First Cup of Coffee – April 22, 2024

Owning your process and still being open to learning from what others do to sustain productive creativity and aggressively refill the well. Some data on BookBub Featured Deals and release strategy, too.



First Cup of Coffee – February 2, 2024

A deep(ish) dive into my process today, to give an idea of how far down the intuitive writer spectrum I am. Also more on nuking the idea that slower = higher quality, and quieting the conscious mind to liberate the subconscious.



First Cup of Coffee – August 25, 2023

Burnout: how to recognize it, how to define what stage you’re at, and what to do about it. I recommend aggressive refilling of the well for all. Also, vacation, Hurricane Hilary, and doing Beach.



First Cup of Coffee – June 16, 2023

Happy to report that my training program to increase creative flow and word count is working! Also, additional thoughts on the ethics of using AI-generated work and how money factors into that for some people.



First Cup of Coffee – January 12, 2023

On burnout – how to identify it, prevent it, and recover from it, should you have to. Also other thoughts on sustainable creativity, monetization (and not) and making a living from your art or passion.



First Cup of Coffee – January 10, 2023

Superpowers, immortality, and whether we’d keep everyone alive forever if we could. Also the movie She Said, reflections on the naughty Tumblr I used to have and how the #metoo movement changed so many things for me.



First Cup of Coffee – January 9, 2023

Sad news – my 17yo cat Isabel passed away over the weekend. She went peacefully at home though. Otherwise I’m talking about productivity, training to increase wordcount and asking a Tarot question.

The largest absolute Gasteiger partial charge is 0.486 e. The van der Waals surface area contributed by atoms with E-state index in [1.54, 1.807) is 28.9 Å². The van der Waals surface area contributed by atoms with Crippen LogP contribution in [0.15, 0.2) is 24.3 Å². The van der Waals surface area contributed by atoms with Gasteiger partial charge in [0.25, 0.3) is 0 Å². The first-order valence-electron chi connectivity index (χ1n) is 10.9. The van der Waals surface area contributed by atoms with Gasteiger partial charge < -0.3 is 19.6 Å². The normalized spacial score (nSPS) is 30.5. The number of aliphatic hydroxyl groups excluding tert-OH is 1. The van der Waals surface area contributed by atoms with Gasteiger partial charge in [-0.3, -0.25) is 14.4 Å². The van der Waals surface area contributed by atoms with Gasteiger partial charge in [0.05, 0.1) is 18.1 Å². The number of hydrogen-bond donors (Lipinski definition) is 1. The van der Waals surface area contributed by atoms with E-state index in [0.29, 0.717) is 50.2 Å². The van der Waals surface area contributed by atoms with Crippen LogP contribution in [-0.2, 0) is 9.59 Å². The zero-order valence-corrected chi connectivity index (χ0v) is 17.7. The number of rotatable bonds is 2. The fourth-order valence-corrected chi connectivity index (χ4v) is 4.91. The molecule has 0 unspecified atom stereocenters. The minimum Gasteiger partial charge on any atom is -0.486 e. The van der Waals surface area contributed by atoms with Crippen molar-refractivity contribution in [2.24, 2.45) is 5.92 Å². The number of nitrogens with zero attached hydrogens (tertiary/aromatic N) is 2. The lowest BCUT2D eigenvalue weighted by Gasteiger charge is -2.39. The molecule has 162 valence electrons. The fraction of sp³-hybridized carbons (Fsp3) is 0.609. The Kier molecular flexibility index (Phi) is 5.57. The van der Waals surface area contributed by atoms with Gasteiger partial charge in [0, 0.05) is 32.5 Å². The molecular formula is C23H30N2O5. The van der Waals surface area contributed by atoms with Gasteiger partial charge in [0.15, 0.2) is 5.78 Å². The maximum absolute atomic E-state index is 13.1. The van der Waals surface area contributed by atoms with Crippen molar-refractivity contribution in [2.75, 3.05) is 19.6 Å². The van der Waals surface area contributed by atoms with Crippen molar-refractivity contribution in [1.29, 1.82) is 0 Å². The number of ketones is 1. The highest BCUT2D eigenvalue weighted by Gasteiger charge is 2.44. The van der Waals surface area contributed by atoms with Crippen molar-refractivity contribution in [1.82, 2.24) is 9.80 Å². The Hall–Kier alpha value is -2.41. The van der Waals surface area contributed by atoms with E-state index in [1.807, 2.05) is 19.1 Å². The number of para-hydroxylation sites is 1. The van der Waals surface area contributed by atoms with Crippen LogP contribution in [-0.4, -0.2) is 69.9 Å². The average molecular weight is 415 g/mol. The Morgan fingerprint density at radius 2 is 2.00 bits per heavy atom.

First Cup of Coffee – November 18, 2022

The novella is done! I’m reviewing my productivity over the last year and discussing the next projects. I’m also mulling writing retreats, why we go on them, and what I hope to get out of the one I’m going to.



Preventing Burnout with Non-Monetized Creativity

If you missed it, SHADOW WIZARD is now available for preorder! It releases September 29, 2022. This is Book One in my new trilogy, Renegades of Magic, and continues the story begun in the Bonds of Magic trilogy. Preorder links below!

Our topic this week at the SFF Seven involves our non-writing hobbies.
In various discussions around burn-out and sustainably productive writing habits, I’ve discovered that many professional authors (as in, getting paid to do it) have another creative outlet that is non-monetized. Ted Kooser, a U.S. Poet Laureate (1004-1006), told me that he painted as a hobby. His paintings were apparently glorious and much-sought, but he’d made the decision to only give them away. It was important to him to have a creative outlet that wasn’t connected to money. This was a startling thought to me at the time, and one I’ve come back to often.
Other authors I’ve talked with in various scenarios have also discovered that approach: that having a non-monetized creative outlet not only refills the well, but prevents burnout (or allows a creator to recover from it).
What happens to many of us – and I’m speaking of authors, but I imagine it happens with all creatives – is that we begin with writing as the hobby. It’s the passion, the special something that we do because we LOVE it. Eventually, with persistence, hard work, and luck, we make that hobby into the profession. Then it’s no longer the alternative to the day job and other responsibilities. It’s become work.
Which, let me be clear, is good and natural. I’m a big believer in treating writing like my job. That’s how I support myself and my family.
Still, to manage the creative self, I’ve found I need other outlets to refill the well and take the place of that other, special, and relaxing Thing. Keeping it non-monetized is the challenge. Especially since the pandemic began, I think we’ve all become adept at casting about for side-gigs. In fact, the gig-culture was going strong before that. It’s tempting to take that successful hobby – I imagine Ted Kooser’s friends admiring a painting, offering money for it, and him turning it down with a slight smile and shake of his head – and begin to dream of taking that art viral and making an avalanche of comforting money from it.
I sometimes think there’s a certain magic in refusing that temptation, in enjoying creativity for its own sake.
And magic is precious.